Nov 6, 2011

Abstract of CCNA study guide-6 - tcp/ip 1

Continue the series of  Abstract CCNA study guide book .
Introduction to TCP/IP
TCP/IP and the DoD Model
The DoD model is composed of four layers:
-        Process/Application layer
-        Host-to-Host layer
-        Internet layer
-        Network Access layer

Next Figure  shows a comparison of the DoD model and the OSI reference model.

The Process/Application layer replaces the top three layers (Application, Presentation, and Session).
The Host-to-Host layer parallels the functions of the OSI’s Transport layer.
The Internet layer corresponds to the OSI’s Network layer
The Network Access layer equivalent of the Data Link and Physical layers of the OSI model
Figure below shows the TCP/IP protocol suite and how its protocols relate to the DoD model layers.

The Process/Application Layer Protocols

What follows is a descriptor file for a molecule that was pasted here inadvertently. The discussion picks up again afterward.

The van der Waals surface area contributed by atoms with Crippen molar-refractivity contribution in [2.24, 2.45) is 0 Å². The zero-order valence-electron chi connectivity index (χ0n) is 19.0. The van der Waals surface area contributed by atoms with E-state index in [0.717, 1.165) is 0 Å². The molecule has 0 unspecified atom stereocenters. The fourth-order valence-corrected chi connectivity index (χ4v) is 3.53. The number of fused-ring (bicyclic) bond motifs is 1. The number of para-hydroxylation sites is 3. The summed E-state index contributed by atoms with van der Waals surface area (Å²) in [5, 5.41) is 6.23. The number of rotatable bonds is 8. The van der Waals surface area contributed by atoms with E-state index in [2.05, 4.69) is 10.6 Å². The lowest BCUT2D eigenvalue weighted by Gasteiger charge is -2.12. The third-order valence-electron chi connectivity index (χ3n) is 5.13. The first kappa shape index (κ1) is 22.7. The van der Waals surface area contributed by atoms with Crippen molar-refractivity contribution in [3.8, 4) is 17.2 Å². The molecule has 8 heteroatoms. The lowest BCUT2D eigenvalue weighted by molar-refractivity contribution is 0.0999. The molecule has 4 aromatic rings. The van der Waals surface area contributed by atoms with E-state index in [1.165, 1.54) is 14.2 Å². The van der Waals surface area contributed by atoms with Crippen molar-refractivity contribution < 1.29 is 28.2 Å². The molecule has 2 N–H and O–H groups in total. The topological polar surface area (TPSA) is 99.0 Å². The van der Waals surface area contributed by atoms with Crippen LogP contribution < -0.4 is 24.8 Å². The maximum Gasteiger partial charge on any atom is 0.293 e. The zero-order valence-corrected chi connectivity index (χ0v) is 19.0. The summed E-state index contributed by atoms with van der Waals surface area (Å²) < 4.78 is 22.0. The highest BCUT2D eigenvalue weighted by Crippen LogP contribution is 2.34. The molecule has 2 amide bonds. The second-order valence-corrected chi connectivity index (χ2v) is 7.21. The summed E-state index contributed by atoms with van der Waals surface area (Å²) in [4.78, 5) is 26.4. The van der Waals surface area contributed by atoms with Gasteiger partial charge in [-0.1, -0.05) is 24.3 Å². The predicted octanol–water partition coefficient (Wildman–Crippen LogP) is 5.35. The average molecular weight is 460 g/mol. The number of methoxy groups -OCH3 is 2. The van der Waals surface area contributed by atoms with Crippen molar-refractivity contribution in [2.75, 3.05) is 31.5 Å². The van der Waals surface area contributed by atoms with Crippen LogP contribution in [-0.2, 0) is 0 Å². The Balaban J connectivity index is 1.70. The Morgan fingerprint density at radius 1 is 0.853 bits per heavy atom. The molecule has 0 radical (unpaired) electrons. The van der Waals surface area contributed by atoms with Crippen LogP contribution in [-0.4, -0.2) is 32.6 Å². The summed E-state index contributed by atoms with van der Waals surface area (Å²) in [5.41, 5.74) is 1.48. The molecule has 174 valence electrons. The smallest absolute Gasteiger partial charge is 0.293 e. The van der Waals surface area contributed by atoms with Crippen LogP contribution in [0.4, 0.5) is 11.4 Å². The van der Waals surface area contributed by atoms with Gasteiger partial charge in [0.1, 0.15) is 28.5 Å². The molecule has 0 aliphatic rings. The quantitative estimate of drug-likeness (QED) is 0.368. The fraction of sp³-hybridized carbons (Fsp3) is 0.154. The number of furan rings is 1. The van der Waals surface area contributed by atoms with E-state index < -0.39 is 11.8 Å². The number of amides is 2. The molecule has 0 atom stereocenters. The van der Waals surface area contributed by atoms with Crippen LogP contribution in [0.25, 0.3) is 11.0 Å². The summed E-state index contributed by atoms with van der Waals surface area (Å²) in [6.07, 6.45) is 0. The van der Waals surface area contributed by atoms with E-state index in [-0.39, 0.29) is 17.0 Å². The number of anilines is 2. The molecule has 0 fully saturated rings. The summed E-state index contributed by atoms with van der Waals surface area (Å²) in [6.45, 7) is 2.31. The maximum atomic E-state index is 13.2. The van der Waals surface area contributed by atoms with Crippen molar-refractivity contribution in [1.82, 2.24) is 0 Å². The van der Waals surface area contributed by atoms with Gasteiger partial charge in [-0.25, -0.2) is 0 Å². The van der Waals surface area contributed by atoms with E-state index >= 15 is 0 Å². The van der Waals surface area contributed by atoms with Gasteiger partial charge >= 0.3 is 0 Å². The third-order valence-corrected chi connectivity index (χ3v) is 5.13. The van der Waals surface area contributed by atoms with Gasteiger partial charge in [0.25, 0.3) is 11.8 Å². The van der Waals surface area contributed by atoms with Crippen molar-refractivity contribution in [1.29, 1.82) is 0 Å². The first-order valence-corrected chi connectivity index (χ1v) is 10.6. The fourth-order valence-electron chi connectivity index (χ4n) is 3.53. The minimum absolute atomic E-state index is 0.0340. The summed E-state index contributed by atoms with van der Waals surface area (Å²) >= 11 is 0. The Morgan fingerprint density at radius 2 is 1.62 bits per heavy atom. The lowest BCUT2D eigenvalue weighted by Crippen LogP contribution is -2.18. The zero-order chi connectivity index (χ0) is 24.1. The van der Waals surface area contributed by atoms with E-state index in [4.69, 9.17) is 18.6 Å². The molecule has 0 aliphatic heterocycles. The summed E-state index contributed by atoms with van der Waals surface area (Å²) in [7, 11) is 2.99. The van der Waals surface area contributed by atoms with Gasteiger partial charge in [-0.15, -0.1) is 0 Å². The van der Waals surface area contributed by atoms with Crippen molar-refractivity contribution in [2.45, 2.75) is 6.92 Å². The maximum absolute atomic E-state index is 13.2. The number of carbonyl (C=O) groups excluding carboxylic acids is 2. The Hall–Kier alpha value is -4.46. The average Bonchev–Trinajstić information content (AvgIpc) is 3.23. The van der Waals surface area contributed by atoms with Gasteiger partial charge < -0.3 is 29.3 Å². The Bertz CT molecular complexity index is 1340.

In this section, I’ll describe the different applications and services typically used in IP networks.
The following protocols and applications are covered in this section:
Telnet – FTP – TFTP – DNS  – DHCP/BootP – SMTP– SNMP– LPD - NFS - X Window

Telnet is terminal emulation. It allows a user on a remote client machine, called the Telnet client, to access the resources of another machine

File Transfer Protocol (FTP)
File Transfer Protocol (FTP) is the protocol that actually lets us transfer files, and it can accomplish this between any two machines using it. But FTP isn’t just a protocol; it’s also a program.
FTP’s functions are limited to listing and manipulating directories, typing file contents, and copying files between hosts. It can’t execute remote files as programs.

Trivial File Transfer Protocol (TFTP)
Trivial File Transfer Protocol (TFTP) is the stock version of FTP. it’s so easy to use and it’s fast too. it can do nothing but send and receive files.

Domain Name Service (DNS)
Domain Name Service (DNS) resolves hostnames, specifically Internet names such as

Dynamic Host Configuration Protocol (DHCP)/Bootstrap Protocol (BootP)
Dynamic Host Configuration Protocol (DHCP) assigns IP addresses to hosts.